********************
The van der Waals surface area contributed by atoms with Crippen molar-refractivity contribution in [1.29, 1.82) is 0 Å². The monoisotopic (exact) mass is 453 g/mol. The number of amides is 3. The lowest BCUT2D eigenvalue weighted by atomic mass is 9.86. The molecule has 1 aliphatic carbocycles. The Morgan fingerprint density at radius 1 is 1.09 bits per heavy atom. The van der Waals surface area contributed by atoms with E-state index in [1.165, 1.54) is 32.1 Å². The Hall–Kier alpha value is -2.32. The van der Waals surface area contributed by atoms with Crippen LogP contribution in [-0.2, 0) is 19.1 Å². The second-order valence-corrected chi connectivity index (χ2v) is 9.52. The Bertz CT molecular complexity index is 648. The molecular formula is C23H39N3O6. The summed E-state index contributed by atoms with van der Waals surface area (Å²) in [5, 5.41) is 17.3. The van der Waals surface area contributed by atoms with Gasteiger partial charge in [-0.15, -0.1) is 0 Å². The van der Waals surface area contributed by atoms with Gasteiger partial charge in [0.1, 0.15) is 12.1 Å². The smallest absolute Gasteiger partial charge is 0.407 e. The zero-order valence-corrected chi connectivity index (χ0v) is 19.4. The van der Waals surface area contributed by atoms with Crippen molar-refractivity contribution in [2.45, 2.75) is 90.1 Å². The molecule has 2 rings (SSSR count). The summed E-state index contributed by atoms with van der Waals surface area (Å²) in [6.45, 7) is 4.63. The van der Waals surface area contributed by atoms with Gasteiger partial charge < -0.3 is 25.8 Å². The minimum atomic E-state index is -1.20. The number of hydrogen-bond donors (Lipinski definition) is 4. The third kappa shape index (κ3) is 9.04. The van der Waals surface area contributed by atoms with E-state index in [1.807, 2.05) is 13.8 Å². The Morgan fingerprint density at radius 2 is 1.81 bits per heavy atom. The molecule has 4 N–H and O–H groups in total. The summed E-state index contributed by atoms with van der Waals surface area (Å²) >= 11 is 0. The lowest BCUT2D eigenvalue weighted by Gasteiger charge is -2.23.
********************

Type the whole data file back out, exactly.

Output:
The van der Waals surface area contributed by atoms with Crippen molar-refractivity contribution in [1.29, 1.82) is 0 Å². The monoisotopic (exact) mass is 453 g/mol. The number of amides is 3. The lowest BCUT2D eigenvalue weighted by atomic mass is 9.86. The molecule has 1 aliphatic carbocycles. The Morgan fingerprint density at radius 1 is 1.09 bits per heavy atom. The van der Waals surface area contributed by atoms with E-state index in [1.165, 1.54) is 32.1 Å². The Hall–Kier alpha value is -2.32. The van der Waals surface area contributed by atoms with Crippen LogP contribution in [-0.2, 0) is 19.1 Å². The second-order valence-corrected chi connectivity index (χ2v) is 9.52. The Bertz CT molecular complexity index is 648. The molecular formula is C23H39N3O6. The summed E-state index contributed by atoms with van der Waals surface area (Å²) in [5, 5.41) is 17.3. The van der Waals surface area contributed by atoms with Gasteiger partial charge in [-0.15, -0.1) is 0 Å². The van der Waals surface area contributed by atoms with Gasteiger partial charge in [0.1, 0.15) is 12.1 Å². The smallest absolute Gasteiger partial charge is 0.407 e. The zero-order valence-corrected chi connectivity index (χ0v) is 19.4. The van der Waals surface area contributed by atoms with Crippen molar-refractivity contribution in [2.45, 2.75) is 90.1 Å². The molecule has 2 rings (SSSR count). The summed E-state index contributed by atoms with van der Waals surface area (Å²) in [6.45, 7) is 4.63. The van der Waals surface area contributed by atoms with Gasteiger partial charge < -0.3 is 25.8 Å². The minimum atomic E-state index is -1.20. The number of hydrogen-bond donors (Lipinski definition) is 4. The third kappa shape index (κ3) is 9.04. The van der Waals surface area contributed by atoms with E-state index in [1.807, 2.05) is 13.8 Å². The Morgan fingerprint density at radius 2 is 1.81 bits per heavy atom. The molecule has 4 N–H and O–H groups in total. The summed E-state index contributed by atoms with van der Waals surface area (Å²) >= 11 is 0. The lowest BCUT2D eigenvalue weighted by Gasteiger charge is -2.23.